2015 CAPTIVE COUNT-DOWN
There are 12 Days remaining to start the process to form a captive and pay tax-deductible premiums in 2015!

Life is full of costs, and it seems like they are always going up. If you’re like me, you probably don’t like to think about costs. Sometimes, it’s easy to think, “I’ll worry about that later,” or “I’ll pay that later.” But, it’s early November, and there is a substantial cost that is urgent and looming. Successful business owners and their advisors have only a few weeks to address this very important cost: The Cost Of Waiting To Set-Up Their Own Captive Insurance Company (CIC) – (CLICK HERE to read What Is A CIC). This cost is usually in the hundreds of thousands of dollars and can total as much as $600,000 in lost tax savings.

This year, we have written about the many benefits of owning one or more captive insurance companies. Businesses with a captive insurance company are better positioned for long term survival (CLICK HERE to read more). Businesses that own a captive insurance company benefit from a vastly improved risk management posture. And, a captive insurance company forms the backbone or chassis for small / mid-size business Enterprise Risk Management (ERM). Captives also facilitate significant wealth accumulation by business owners (CLICK HERE to read more).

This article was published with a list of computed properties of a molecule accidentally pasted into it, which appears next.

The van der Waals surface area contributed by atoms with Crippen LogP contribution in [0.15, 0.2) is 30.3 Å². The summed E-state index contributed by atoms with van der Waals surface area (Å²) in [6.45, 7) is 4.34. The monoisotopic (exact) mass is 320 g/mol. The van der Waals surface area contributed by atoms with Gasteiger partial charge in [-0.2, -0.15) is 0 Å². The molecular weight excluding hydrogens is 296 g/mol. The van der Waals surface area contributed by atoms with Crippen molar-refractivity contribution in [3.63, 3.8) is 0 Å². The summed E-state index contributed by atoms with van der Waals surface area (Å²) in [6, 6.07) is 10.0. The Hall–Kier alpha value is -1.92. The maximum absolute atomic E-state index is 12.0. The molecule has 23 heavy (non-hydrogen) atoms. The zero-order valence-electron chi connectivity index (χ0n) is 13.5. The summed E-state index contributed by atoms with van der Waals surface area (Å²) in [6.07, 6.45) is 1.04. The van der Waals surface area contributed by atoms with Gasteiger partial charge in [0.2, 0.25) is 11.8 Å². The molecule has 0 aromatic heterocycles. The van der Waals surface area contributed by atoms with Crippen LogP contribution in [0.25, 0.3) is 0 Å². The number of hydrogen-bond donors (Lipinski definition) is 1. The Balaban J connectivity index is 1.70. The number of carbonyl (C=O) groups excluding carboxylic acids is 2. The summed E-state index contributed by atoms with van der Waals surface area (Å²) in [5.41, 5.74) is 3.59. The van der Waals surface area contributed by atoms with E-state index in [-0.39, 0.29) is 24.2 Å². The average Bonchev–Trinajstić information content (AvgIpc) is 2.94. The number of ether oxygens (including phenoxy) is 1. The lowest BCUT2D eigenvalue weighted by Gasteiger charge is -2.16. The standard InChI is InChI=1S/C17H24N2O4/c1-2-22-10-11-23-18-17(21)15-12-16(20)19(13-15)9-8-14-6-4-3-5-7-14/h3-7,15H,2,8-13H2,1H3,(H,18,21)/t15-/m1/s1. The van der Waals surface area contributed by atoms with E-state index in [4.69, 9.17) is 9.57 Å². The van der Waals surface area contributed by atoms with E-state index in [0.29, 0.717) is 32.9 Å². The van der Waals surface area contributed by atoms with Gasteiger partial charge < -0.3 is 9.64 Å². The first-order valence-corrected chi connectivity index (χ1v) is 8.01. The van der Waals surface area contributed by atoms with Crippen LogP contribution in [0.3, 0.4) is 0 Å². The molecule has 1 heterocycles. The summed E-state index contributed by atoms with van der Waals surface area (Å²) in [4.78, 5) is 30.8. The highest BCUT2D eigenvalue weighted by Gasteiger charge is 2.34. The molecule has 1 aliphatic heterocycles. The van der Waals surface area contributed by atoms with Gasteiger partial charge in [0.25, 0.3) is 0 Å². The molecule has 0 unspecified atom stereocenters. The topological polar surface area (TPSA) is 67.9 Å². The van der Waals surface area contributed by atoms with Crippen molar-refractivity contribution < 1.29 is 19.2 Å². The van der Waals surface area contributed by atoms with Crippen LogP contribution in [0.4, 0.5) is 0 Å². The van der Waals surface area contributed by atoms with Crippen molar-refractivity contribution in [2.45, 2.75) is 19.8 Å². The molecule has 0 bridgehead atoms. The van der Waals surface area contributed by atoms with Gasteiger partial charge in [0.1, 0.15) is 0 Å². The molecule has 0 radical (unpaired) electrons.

Why Is It Important Now?

It takes 6 weeks to form a captive insurance company. Businesses with a calendar year fiscal ending on 12-31 still have time to form a CIC and pay tax deductible premiums to their CIC in 2015. The deadline to start the process is November 15!

What Is The Cost Of Waiting?

The cost of waiting to form a CIC in 2015 is hundreds of thousands of dollars. Assuming a combined federal and state income tax rate of 50%, the cost of waiting can be as high as $600,000. A small captive insurance company can make an 831(b) tax election. Its underwriting profits are taxed at a rate of 0% (zero percent). To qualify as a small insurance company, the CIC must receive premiums of less than $1.2 million. Taxes paid to the IRS are gone forever, leaving businesses and their owners poorer, weaker and less prepared for risk and uncertainty.